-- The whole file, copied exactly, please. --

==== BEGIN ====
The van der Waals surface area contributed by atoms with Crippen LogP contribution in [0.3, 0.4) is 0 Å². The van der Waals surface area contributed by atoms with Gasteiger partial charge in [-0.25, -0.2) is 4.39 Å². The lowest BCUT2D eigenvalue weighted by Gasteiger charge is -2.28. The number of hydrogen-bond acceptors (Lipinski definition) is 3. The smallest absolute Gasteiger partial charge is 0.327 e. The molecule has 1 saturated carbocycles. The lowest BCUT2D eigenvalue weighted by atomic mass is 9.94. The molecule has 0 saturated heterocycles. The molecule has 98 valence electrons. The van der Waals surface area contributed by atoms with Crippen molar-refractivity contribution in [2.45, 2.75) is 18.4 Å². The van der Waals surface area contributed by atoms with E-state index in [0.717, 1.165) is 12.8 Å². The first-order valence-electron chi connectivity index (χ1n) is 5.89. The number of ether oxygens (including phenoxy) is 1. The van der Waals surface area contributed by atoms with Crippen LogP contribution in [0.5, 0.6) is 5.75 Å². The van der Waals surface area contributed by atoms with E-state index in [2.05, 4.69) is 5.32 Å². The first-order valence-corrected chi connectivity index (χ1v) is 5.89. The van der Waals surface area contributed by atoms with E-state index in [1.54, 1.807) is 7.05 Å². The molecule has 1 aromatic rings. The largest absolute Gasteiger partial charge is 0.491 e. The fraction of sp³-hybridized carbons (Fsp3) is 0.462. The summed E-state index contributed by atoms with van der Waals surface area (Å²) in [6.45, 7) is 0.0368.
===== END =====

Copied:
The van der Waals surface area contributed by atoms with Crippen LogP contribution in [0.3, 0.4) is 0 Å². The van der Waals surface area contributed by atoms with Gasteiger partial charge in [-0.25, -0.2) is 4.39 Å². The lowest BCUT2D eigenvalue weighted by Gasteiger charge is -2.28. The number of hydrogen-bond acceptors (Lipinski definition) is 3. The smallest absolute Gasteiger partial charge is 0.327 e. The molecule has 1 saturated carbocycles. The lowest BCUT2D eigenvalue weighted by atomic mass is 9.94. The molecule has 0 saturated heterocycles. The molecule has 98 valence electrons. The van der Waals surface area contributed by atoms with Crippen molar-refractivity contribution in [2.45, 2.75) is 18.4 Å². The van der Waals surface area contributed by atoms with E-state index in [0.717, 1.165) is 12.8 Å². The first-order valence-electron chi connectivity index (χ1n) is 5.89. The number of ether oxygens (including phenoxy) is 1. The van der Waals surface area contributed by atoms with Crippen LogP contribution in [0.5, 0.6) is 5.75 Å². The van der Waals surface area contributed by atoms with E-state index in [2.05, 4.69) is 5.32 Å². The first-order valence-corrected chi connectivity index (χ1v) is 5.89. The van der Waals surface area contributed by atoms with E-state index in [1.54, 1.807) is 7.05 Å². The molecule has 1 aromatic rings. The largest absolute Gasteiger partial charge is 0.491 e. The fraction of sp³-hybridized carbons (Fsp3) is 0.462. The summed E-state index contributed by atoms with van der Waals surface area (Å²) in [6.45, 7) is 0.0368.